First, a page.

• [0009]
    To achieve the aforementioned object, a radar of the invention includes a transmitter circuit for generating a transmit signal, a receiver circuit for receiving a received signal, an antenna for radiating radio waves produced from the transmit signal and receiving a portion of the radio waves, and a circulator for conveying the transmit signal supplied from the transmitter circuit to the antenna and for conveying the received signal fed from the antenna to the receiver circuit. In this radar of the invention, the receiver circuit includes a local oscillator for generating a local oscillator signal, a buffer amplifier for amplifying the local oscillator signal output from the local oscillator, and an even harmonic mixer for mixing the received signal with the local oscillator signal fed through the buffer amplifier, the even harmonic mixer including an anti-parallel diode pair.
  • [0010]
    According to the above configuration of the invention, the radar employs an even harmonic mixer including an anti-parallel diode pair as a frequency converter. The frequency of the local oscillator signal is approximately half the frequency of the received signal. Therefore, if two diodes of the even harmonic mixer are perfectly balanced, local oscillator signal frequency components will not leak from the even harmonic mixer. Additionally, the antenna has such frequency characteristics that make it possible to prevent spurious emissions due to leakage of the local oscillator signal, if any.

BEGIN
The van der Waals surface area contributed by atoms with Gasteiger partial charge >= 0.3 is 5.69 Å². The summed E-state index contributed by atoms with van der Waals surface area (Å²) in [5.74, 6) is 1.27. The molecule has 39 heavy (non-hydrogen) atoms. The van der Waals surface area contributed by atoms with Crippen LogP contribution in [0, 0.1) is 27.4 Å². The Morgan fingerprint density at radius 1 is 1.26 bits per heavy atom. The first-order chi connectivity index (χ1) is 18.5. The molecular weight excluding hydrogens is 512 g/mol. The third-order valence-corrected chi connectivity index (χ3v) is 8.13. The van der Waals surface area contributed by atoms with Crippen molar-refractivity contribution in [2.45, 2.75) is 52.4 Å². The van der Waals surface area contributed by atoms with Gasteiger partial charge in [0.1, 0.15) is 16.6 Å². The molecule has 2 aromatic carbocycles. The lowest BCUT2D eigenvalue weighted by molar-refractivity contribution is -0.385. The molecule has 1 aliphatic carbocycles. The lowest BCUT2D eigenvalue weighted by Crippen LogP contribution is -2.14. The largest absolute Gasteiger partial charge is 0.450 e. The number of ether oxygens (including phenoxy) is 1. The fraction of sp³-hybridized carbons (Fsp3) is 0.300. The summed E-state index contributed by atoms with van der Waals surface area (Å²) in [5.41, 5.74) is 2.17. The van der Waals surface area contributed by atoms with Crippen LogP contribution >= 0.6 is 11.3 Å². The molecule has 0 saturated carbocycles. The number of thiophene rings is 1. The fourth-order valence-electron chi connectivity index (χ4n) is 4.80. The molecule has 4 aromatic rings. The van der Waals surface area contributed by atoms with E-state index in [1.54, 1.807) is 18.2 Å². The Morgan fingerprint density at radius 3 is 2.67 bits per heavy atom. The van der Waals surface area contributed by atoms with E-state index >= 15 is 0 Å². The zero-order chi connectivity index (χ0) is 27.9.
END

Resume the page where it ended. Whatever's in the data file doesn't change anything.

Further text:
• [0011]
    In the radar of the invention thus configured, the buffer amplifier is provided in a following stage of the local oscillator. Consequently, isolation characteristics of the buffer amplifier prevent frequency pulling of the local oscillator signal due to a change in impedance of the even harmonic mixer which occurs which occurs when a high-power received signal is input into the even harmonic mixer. It is to be pointed out that frequency pulling can be avoided even when an ordinary harmonic mixer is used instead of the even harmonic mixer including an anti-parallel diode pair as a frequency converter.
  • [0012]
    In one preferable form of the invention, the aforementioned receiver circuit further includes a low-noise amplifier for amplifying the received signal and delivering the amplified received signal to the even harmonic mixer, the low-noise amplifier being provided in a following stage of the circulator.